“Our findings show that hospitalization due to worsening heart failure, often thought to be due to non-adherence to regimens of salt or fluid restriction, or prescribed medications, may also represent progression of disease,” said Ali Ahmed, M.D., MPH, associate professor in the division of gerontology, geriatrics and palliative care medicine and director of UAB’s Geriatric Heart Failure Clinic and the study’s lead investigator. “New strategies are needed to better manage heart failure before the disease progresses to a point where hospitalization is required.”
Hospitalization due to heart failure is the leading cause of hospitalization among older adults, and with the aging of the baby boomers, the number of heart failure patients and heart failure hospitalizations are projected to double over the next couple of decades. Ahmed’s group studied 7,788 patients enrolled in the Digitalis Investigation Group, a large clinical trial of heart failure patients conducted in 302 centres in the United States and Canada from 1991-1993.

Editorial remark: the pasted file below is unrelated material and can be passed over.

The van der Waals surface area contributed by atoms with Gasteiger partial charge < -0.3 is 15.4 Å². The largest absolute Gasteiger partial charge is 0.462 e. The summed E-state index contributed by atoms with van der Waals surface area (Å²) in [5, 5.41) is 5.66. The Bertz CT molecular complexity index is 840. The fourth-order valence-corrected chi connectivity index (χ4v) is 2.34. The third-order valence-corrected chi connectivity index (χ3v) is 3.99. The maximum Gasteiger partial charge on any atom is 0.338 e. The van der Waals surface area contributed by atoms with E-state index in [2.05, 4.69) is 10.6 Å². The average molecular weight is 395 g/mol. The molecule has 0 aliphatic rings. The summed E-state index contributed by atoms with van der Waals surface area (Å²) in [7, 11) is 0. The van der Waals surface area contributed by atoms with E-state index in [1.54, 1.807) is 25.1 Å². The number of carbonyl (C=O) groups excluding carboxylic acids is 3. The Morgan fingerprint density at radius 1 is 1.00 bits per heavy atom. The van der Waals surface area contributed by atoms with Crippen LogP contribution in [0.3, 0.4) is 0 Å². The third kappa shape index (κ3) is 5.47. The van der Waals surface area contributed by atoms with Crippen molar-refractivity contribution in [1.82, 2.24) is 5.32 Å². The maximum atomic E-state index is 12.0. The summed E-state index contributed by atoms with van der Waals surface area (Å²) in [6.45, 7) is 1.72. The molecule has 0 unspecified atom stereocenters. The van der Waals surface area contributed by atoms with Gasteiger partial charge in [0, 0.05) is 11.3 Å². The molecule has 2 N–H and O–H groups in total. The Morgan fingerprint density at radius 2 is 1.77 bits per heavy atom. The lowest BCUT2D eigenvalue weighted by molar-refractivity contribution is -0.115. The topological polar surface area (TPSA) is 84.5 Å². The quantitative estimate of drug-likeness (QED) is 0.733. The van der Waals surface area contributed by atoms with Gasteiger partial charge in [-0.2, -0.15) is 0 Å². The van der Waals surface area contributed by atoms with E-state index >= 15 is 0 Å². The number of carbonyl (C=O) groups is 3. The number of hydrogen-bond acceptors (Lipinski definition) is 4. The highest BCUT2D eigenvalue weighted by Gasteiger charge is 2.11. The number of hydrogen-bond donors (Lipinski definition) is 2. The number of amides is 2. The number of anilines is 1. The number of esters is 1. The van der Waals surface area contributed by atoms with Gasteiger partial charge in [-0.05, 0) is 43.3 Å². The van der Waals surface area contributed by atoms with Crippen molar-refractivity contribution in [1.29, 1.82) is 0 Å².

Ahmed and colleagues found that compared to patients who had no hospitalization due to worsening heart failure during two years after randomization, those with heart failure hospitalization had about 150 percent increase in the risk of subsequent death from all causes, occurring after the first two years. The risk of death due to cardiovascular causes increased by 188 percent and that due to progressive heart failure increased by 422 percent.
“Clinicians should focus on the prevention of heart failure hospitalization in ambulatory chronic heart failure patients and once a heart failure patient is hospitalized, on improving post-discharge outcomes including re-hospitalization and mortality,” says Ahmed. “This could be achieved by the use of evidence-based therapy, patient education, and research to develop new strategies to prevent hospital admission and improve post-discharge outcomes.”
MEDICA.de; Source: University of Alabama at Birmingham